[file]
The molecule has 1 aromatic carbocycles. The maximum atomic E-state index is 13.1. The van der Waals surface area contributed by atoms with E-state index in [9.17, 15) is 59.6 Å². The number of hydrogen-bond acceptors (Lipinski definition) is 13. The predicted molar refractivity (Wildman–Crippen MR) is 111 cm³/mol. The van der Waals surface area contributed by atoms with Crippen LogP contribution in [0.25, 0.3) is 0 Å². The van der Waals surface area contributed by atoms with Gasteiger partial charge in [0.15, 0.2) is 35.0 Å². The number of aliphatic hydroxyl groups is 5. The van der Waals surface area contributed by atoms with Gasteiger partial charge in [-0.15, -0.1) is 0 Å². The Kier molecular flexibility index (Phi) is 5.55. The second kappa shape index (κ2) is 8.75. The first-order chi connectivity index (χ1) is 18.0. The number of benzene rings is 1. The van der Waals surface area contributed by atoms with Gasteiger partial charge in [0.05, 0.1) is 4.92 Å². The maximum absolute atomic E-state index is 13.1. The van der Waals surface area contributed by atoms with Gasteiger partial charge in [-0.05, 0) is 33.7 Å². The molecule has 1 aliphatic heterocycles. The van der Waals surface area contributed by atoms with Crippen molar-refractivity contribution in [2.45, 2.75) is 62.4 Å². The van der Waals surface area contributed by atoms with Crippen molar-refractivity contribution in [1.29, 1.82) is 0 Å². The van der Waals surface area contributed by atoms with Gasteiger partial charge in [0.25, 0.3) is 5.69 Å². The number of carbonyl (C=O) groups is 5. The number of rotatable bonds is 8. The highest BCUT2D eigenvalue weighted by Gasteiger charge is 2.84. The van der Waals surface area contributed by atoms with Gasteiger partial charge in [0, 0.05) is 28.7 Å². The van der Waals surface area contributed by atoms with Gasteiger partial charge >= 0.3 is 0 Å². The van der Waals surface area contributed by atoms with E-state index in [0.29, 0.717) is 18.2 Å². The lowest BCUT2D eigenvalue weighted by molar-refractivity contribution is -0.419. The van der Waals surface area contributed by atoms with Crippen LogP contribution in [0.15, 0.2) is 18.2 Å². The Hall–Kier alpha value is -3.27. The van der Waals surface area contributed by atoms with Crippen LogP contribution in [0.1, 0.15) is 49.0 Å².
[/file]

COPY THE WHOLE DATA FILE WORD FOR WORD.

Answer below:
The molecule has 1 aromatic carbocycles. The maximum atomic E-state index is 13.1. The van der Waals surface area contributed by atoms with E-state index in [9.17, 15) is 59.6 Å². The number of hydrogen-bond acceptors (Lipinski definition) is 13. The predicted molar refractivity (Wildman–Crippen MR) is 111 cm³/mol. The van der Waals surface area contributed by atoms with Crippen LogP contribution in [0.25, 0.3) is 0 Å². The van der Waals surface area contributed by atoms with Gasteiger partial charge in [0.15, 0.2) is 35.0 Å². The number of aliphatic hydroxyl groups is 5. The van der Waals surface area contributed by atoms with Gasteiger partial charge in [-0.15, -0.1) is 0 Å². The Kier molecular flexibility index (Phi) is 5.55. The second kappa shape index (κ2) is 8.75. The first-order chi connectivity index (χ1) is 18.0. The number of benzene rings is 1. The van der Waals surface area contributed by atoms with Gasteiger partial charge in [0.05, 0.1) is 4.92 Å². The maximum absolute atomic E-state index is 13.1. The van der Waals surface area contributed by atoms with Gasteiger partial charge in [-0.05, 0) is 33.7 Å². The molecule has 1 aliphatic heterocycles. The van der Waals surface area contributed by atoms with Crippen molar-refractivity contribution in [2.45, 2.75) is 62.4 Å². The van der Waals surface area contributed by atoms with Crippen molar-refractivity contribution in [1.29, 1.82) is 0 Å². The van der Waals surface area contributed by atoms with Gasteiger partial charge in [0.25, 0.3) is 5.69 Å². The number of carbonyl (C=O) groups is 5. The number of rotatable bonds is 8. The highest BCUT2D eigenvalue weighted by Gasteiger charge is 2.84. The van der Waals surface area contributed by atoms with Gasteiger partial charge in [0, 0.05) is 28.7 Å². The van der Waals surface area contributed by atoms with Gasteiger partial charge >= 0.3 is 0 Å². The van der Waals surface area contributed by atoms with E-state index in [0.29, 0.717) is 18.2 Å². The lowest BCUT2D eigenvalue weighted by molar-refractivity contribution is -0.419. The van der Waals surface area contributed by atoms with Crippen LogP contribution in [0.15, 0.2) is 18.2 Å². The Hall–Kier alpha value is -3.27. The van der Waals surface area contributed by atoms with Crippen LogP contribution in [0.1, 0.15) is 49.0 Å².